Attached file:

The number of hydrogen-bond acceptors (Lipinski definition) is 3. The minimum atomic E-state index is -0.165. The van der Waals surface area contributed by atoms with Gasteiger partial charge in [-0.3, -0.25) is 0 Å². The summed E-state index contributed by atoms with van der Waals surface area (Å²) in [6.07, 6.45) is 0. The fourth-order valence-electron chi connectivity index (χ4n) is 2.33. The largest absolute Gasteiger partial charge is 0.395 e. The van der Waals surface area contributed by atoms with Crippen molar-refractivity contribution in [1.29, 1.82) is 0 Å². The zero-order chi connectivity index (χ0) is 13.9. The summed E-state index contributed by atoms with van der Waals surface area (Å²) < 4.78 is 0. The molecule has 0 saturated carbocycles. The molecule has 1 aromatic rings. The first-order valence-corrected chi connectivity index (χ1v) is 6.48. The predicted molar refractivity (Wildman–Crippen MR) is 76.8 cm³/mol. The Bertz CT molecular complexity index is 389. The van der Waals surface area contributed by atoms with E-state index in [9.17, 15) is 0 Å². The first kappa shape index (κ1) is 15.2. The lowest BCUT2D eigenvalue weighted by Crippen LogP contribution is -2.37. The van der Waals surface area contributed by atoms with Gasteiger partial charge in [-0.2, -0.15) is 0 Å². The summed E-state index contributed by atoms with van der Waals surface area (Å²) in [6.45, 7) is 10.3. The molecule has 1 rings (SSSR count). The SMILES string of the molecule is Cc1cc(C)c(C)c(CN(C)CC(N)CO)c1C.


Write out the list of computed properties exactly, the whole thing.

The number of hydrogen-bond acceptors (Lipinski definition) is 3. The minimum atomic E-state index is -0.165. The van der Waals surface area contributed by atoms with Gasteiger partial charge in [-0.3, -0.25) is 0 Å². The summed E-state index contributed by atoms with van der Waals surface area (Å²) in [6.07, 6.45) is 0. The fourth-order valence-electron chi connectivity index (χ4n) is 2.33. The largest absolute Gasteiger partial charge is 0.395 e. The van der Waals surface area contributed by atoms with Crippen molar-refractivity contribution in [1.29, 1.82) is 0 Å². The zero-order chi connectivity index (χ0) is 13.9. The summed E-state index contributed by atoms with van der Waals surface area (Å²) < 4.78 is 0. The molecule has 0 saturated carbocycles. The molecule has 1 aromatic rings. The first-order valence-corrected chi connectivity index (χ1v) is 6.48. The predicted molar refractivity (Wildman–Crippen MR) is 76.8 cm³/mol. The Bertz CT molecular complexity index is 389. The van der Waals surface area contributed by atoms with E-state index in [9.17, 15) is 0 Å². The first kappa shape index (κ1) is 15.2. The lowest BCUT2D eigenvalue weighted by Crippen LogP contribution is -2.37. The van der Waals surface area contributed by atoms with Gasteiger partial charge in [-0.2, -0.15) is 0 Å². The summed E-state index contributed by atoms with van der Waals surface area (Å²) in [6.45, 7) is 10.3. The molecule has 1 rings (SSSR count). The SMILES string of the molecule is Cc1cc(C)c(C)c(CN(C)CC(N)CO)c1C.